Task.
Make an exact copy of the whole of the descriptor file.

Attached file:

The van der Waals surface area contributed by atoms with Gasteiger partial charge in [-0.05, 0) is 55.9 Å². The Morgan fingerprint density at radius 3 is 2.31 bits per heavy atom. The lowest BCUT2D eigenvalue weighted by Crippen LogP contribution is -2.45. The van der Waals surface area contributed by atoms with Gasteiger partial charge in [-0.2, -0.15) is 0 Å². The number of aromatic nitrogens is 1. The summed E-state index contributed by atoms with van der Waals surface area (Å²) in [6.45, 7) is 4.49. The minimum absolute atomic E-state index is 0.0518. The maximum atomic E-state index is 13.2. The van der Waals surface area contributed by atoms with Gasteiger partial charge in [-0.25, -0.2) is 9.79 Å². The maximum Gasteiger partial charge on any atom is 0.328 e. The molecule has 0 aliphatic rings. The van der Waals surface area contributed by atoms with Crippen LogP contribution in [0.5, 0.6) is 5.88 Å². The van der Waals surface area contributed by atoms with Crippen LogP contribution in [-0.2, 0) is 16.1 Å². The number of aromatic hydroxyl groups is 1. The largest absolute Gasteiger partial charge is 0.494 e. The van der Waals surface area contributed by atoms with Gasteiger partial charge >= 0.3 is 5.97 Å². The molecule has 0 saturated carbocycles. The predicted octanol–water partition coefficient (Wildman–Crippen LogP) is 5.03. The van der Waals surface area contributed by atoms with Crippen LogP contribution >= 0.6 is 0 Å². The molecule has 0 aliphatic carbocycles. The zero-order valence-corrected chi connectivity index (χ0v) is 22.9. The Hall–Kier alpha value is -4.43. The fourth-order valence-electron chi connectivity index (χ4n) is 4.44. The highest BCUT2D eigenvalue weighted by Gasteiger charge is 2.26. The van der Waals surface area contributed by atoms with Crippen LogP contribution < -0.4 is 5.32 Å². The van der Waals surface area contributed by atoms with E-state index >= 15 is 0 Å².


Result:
The van der Waals surface area contributed by atoms with Gasteiger partial charge in [-0.05, 0) is 55.9 Å². The Morgan fingerprint density at radius 3 is 2.31 bits per heavy atom. The lowest BCUT2D eigenvalue weighted by Crippen LogP contribution is -2.45. The van der Waals surface area contributed by atoms with Gasteiger partial charge in [-0.2, -0.15) is 0 Å². The number of aromatic nitrogens is 1. The summed E-state index contributed by atoms with van der Waals surface area (Å²) in [6.45, 7) is 4.49. The minimum absolute atomic E-state index is 0.0518. The maximum atomic E-state index is 13.2. The van der Waals surface area contributed by atoms with Gasteiger partial charge in [-0.25, -0.2) is 9.79 Å². The maximum Gasteiger partial charge on any atom is 0.328 e. The molecule has 0 aliphatic rings. The van der Waals surface area contributed by atoms with Crippen LogP contribution in [0.5, 0.6) is 5.88 Å². The van der Waals surface area contributed by atoms with Crippen LogP contribution in [-0.2, 0) is 16.1 Å². The number of aromatic hydroxyl groups is 1. The largest absolute Gasteiger partial charge is 0.494 e. The van der Waals surface area contributed by atoms with Gasteiger partial charge >= 0.3 is 5.97 Å². The molecule has 0 saturated carbocycles. The predicted octanol–water partition coefficient (Wildman–Crippen LogP) is 5.03. The van der Waals surface area contributed by atoms with Crippen LogP contribution >= 0.6 is 0 Å². The molecule has 0 aliphatic carbocycles. The zero-order valence-corrected chi connectivity index (χ0v) is 22.9. The Hall–Kier alpha value is -4.43. The fourth-order valence-electron chi connectivity index (χ4n) is 4.44. The highest BCUT2D eigenvalue weighted by Gasteiger charge is 2.26. The van der Waals surface area contributed by atoms with Crippen LogP contribution < -0.4 is 5.32 Å². The van der Waals surface area contributed by atoms with E-state index >= 15 is 0 Å².